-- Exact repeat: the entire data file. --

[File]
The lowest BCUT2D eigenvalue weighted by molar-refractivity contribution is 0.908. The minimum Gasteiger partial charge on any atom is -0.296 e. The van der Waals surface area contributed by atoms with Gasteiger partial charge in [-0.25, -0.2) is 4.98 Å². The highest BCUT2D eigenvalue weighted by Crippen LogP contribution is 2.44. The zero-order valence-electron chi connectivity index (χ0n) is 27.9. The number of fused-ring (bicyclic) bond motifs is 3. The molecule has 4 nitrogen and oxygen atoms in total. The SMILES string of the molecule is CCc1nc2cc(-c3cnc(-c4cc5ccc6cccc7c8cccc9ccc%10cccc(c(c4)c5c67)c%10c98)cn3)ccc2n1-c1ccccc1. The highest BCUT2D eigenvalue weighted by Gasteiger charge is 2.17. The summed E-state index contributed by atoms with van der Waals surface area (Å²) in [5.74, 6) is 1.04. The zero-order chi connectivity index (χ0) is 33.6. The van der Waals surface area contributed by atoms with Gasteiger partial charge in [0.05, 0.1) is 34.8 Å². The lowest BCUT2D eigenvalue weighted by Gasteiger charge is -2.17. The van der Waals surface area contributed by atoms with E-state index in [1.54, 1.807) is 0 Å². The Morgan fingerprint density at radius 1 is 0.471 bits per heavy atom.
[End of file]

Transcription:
The lowest BCUT2D eigenvalue weighted by molar-refractivity contribution is 0.908. The minimum Gasteiger partial charge on any atom is -0.296 e. The van der Waals surface area contributed by atoms with Gasteiger partial charge in [-0.25, -0.2) is 4.98 Å². The highest BCUT2D eigenvalue weighted by Crippen LogP contribution is 2.44. The zero-order valence-electron chi connectivity index (χ0n) is 27.9. The number of fused-ring (bicyclic) bond motifs is 3. The molecule has 4 nitrogen and oxygen atoms in total. The SMILES string of the molecule is CCc1nc2cc(-c3cnc(-c4cc5ccc6cccc7c8cccc9ccc%10cccc(c(c4)c5c67)c%10c98)cn3)ccc2n1-c1ccccc1. The highest BCUT2D eigenvalue weighted by Gasteiger charge is 2.17. The summed E-state index contributed by atoms with van der Waals surface area (Å²) in [5.74, 6) is 1.04. The zero-order chi connectivity index (χ0) is 33.6. The van der Waals surface area contributed by atoms with Gasteiger partial charge in [0.05, 0.1) is 34.8 Å². The lowest BCUT2D eigenvalue weighted by Gasteiger charge is -2.17. The van der Waals surface area contributed by atoms with E-state index in [1.54, 1.807) is 0 Å². The Morgan fingerprint density at radius 1 is 0.471 bits per heavy atom.